Jeffrey Johnson is a legal writer with a focus on personal injury. He has worked on personal injury and sovereign immunity litigation in addition to experience in family, estate, and criminal law. He earned a J.D. from the University of Baltimore and has worked in legal offices and non-profits in Maryland, Texas, and North Carolina. He has also earned an MFA in screenwriting from Chapman Univer...

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UPDATED: Oct 6, 2011

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With the exception of a few highly specialized matters, such as practice before the Patent Office which imposes its own additional educational and training requirements, any licensed lawyer generally can take on any type of matter within the state(s) he or she is admitted to practice.

Physicians offer a good analogy. A medical school graduate, once licensed, is legally authorized to practice all types of medicine. Many fine physicians train to engage in General Practice or Family Practice. Some train as medical or surgical “residents” for six years or longer to engage in specialties (such as General Surgery) or more narrow sub-specialties (such as Urology Surgery). A few go even further and become sub-sub-specialists (such as in Pediatric Urology). While in theory any physician can do anything, except in an emergency, few do. The medical General Practitioner typically refers to a specialist those patients that need a specialist.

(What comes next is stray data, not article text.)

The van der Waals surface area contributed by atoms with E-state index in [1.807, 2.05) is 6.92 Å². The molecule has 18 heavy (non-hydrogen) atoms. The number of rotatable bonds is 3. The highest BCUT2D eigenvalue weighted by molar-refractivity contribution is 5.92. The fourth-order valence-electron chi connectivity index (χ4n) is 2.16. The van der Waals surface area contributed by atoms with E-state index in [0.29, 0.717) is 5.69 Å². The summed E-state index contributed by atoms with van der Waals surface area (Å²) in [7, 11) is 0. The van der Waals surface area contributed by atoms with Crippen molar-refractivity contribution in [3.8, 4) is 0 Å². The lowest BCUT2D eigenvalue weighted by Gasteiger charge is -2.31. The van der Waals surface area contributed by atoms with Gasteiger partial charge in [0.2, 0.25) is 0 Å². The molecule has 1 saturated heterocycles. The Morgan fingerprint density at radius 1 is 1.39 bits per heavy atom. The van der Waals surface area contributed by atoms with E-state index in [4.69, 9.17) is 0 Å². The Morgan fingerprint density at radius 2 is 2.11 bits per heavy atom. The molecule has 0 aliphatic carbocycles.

The same is generally true in law. Many lawyers engage in “General Practice”, either alone or as part of a law firm, and refer matters that fall beyond their expertise to specialists either within their law firm or outside their law firm.